Now of course many people think these programs are wonderful, but there were problems.  These programs were expensive and inefficient, adding billions to the Federal deficit.  The number of workers on the Federal payroll doubled.  Within a few years, these programs (and other Johnson spending programs) led to a situation where 10% of the Federal budget (and eventually 20%) was doing nothing but paying interest on the national debt. 


And, in some ways, they made poverty worse.  Tens of thousands of people became dependent on government programs, and found the rules of these programs too inflexible to allow them to make a transition to supporting oneself.  Once you are in government-subsidized housing, for instance, it’s very hard to move elsewhere to look for a job.  And if taking a low-paying job means losing your government-supplied health care—well, it’s not worth it. 

Also, the way anti-poverty programs were structured tended to undermine families. A guy working hard at a low-paying job would typically find it enormously frustrating to realize that his wife and kids would be better off financially if he simply walked out and let the government step in. They’d all of a sudden be eligible for benefits they couldn’t get if he stuck around.  By penalizing marriage and subsidizing single motherhood, Johnson’s programs eventually led to the situation we have today: poor neighborhoods where only a tiny percentage of kids have the advantage of the traditional two-parent family. And without dad in the home—well, is it any wonder that crime rates skyrocketed in poorer neighborhoods, that businesses fled the now crime-infested cities, and that jobs disappeared making the poverty problem still worse?


Johnson Education Programs


As important as the anti-poverty programs were to Johnson, Johnson felt there was something even more fundamental to the Great Society.  “The answer for all our national problems,” he said, “comes in a single word.  That word is education.”


Prior to this time, with the one exception of the GI Bill, education was a state and local issue, not a concern of the Federal Government.  Now, Johnson launched Federal education programs on every level.  The Head Start Program was launched to try to make sure that underprivileged kids had a chance at success in school.  Johnson made available Federal aid to K-12 education as well.  And Johnson got the Federal government involved in higher education as well with PELL grants and Federally-guaranteed student loans along with millions in government support to universities.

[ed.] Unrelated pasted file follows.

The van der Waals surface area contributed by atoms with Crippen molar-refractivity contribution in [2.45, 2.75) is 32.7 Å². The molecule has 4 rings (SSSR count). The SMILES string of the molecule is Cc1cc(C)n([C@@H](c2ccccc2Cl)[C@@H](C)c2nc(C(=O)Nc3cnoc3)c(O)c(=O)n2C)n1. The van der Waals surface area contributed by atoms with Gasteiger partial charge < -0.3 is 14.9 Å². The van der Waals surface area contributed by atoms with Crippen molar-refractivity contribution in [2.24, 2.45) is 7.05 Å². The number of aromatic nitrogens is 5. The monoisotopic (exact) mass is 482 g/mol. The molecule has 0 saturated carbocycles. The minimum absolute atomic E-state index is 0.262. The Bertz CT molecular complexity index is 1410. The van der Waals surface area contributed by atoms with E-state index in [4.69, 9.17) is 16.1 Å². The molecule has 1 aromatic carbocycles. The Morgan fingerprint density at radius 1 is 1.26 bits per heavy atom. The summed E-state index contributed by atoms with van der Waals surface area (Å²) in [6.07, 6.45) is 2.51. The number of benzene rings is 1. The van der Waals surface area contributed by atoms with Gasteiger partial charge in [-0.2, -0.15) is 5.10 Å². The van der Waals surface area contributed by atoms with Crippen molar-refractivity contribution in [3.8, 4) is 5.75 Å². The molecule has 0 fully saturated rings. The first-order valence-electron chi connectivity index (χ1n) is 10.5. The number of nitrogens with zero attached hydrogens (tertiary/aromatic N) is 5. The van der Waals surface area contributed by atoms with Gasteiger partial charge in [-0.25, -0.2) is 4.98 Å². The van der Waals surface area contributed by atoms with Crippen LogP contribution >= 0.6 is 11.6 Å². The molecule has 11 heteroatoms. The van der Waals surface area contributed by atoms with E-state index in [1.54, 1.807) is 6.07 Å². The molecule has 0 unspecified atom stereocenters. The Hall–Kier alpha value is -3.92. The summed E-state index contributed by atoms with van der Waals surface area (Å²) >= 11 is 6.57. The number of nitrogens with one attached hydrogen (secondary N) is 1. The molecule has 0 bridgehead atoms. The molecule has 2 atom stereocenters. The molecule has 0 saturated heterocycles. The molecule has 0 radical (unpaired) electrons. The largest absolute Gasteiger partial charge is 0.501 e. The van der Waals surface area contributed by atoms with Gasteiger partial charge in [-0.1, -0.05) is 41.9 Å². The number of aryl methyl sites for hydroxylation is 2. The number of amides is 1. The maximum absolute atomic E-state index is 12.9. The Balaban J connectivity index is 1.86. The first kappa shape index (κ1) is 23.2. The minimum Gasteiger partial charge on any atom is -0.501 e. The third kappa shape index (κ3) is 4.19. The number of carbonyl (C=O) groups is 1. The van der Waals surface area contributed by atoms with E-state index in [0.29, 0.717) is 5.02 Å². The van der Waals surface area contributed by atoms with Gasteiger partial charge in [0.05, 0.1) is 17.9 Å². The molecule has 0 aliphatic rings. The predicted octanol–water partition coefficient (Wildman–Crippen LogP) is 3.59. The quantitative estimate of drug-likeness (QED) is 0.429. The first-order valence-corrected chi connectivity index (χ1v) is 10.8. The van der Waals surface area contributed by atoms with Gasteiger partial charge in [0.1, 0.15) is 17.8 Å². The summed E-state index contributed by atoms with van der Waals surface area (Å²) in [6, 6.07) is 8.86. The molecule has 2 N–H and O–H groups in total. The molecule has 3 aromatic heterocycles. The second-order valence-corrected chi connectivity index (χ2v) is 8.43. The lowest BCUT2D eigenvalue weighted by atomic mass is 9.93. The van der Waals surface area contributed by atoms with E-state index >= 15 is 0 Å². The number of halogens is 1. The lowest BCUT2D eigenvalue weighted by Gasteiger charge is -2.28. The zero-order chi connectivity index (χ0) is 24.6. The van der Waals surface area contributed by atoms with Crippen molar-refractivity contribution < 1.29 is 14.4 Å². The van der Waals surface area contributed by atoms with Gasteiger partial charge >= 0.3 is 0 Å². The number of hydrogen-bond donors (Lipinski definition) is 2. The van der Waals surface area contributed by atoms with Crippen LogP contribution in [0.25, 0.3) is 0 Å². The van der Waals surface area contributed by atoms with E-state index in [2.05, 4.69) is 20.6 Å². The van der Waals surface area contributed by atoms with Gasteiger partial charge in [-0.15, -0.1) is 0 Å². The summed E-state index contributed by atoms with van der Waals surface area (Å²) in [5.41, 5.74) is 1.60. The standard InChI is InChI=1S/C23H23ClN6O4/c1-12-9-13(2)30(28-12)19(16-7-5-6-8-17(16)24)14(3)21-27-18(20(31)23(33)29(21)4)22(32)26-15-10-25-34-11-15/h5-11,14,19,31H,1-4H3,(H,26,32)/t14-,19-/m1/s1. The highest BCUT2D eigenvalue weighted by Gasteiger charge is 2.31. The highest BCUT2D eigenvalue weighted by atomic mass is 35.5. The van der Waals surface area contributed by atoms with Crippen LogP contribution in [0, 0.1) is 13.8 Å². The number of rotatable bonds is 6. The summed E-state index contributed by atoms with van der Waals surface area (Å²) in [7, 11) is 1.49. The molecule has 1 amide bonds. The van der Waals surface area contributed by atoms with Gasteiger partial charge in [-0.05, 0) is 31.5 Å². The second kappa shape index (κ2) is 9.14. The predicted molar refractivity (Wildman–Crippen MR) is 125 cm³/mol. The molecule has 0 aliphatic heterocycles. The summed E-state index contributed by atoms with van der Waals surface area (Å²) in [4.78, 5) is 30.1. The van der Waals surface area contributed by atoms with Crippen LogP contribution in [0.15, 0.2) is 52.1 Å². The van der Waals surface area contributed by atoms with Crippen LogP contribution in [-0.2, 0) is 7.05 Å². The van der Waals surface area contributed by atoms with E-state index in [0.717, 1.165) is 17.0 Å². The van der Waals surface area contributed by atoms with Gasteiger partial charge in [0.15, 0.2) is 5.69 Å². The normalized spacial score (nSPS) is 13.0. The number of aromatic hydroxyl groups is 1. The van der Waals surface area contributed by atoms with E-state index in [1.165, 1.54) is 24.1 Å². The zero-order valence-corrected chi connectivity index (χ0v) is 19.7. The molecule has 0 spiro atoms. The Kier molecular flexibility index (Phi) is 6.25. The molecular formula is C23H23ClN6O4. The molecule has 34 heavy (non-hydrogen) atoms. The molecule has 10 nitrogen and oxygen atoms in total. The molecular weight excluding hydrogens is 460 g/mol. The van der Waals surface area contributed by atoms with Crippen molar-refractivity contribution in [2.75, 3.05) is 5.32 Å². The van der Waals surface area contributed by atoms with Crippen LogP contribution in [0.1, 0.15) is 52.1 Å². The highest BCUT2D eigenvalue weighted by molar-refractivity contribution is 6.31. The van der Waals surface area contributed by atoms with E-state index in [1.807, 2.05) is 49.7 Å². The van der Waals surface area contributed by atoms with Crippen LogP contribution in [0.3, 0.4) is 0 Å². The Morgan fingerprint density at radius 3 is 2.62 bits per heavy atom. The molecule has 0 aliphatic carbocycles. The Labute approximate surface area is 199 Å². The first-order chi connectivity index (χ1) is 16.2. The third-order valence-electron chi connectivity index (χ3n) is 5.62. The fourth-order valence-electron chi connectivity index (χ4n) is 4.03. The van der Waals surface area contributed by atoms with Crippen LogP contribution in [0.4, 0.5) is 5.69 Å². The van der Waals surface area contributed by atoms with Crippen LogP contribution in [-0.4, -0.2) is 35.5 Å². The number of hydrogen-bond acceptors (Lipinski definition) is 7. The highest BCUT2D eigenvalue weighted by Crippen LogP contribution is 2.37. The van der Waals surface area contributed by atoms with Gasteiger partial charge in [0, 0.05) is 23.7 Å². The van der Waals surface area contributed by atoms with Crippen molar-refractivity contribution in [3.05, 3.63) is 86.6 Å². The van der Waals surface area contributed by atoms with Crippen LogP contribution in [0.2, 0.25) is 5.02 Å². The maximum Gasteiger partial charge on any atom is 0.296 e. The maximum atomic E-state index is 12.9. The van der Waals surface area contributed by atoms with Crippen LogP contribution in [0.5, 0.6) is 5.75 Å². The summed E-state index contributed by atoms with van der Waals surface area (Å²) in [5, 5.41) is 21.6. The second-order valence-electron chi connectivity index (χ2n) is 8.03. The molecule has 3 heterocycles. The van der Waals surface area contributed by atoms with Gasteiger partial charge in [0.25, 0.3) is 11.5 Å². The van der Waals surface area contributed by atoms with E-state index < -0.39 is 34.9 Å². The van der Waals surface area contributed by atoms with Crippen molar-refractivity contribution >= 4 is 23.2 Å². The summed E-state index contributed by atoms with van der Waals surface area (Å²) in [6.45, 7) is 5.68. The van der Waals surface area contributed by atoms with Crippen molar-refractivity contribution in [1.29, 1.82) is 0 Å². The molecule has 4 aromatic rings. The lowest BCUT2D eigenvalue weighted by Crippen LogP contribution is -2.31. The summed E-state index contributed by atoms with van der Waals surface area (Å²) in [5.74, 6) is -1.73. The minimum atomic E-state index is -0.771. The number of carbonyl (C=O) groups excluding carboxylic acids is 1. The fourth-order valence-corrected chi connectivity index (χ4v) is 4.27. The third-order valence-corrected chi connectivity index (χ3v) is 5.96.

And the result?  Well, more people got college degrees, to be sure. But there were problems. When more students had college degrees, employers began to expect those degrees, even in fields where a college education wasn’t a particular benefit.  As the supply of people with degrees went up, the wages for those with such degrees naturally went down. Students began leaving the traditional academic disciplines for majors that at least sounded like they promised a well-paid career—only to find that demand for people with degrees in “management and marketing” or “banking” wasn’t any better than the demand for people with English majors.

And the growing number of students who were using college only as a way of temporarily avoiding adult responsibilities meant a large number of students with time on their hands who could easily be recruited to radical student groups: the SDS (Students for a Democratic Society), the Free Speech Movement, etc. 


And on top of all that, Federal Aid to education just drove prices up—and up and up and up. In 1965, it was easy to get through college without a dimes worth of debt.  Today, the average student emerges from college with more than $20,000 worth of student loan debt. Thank you, President Johnson.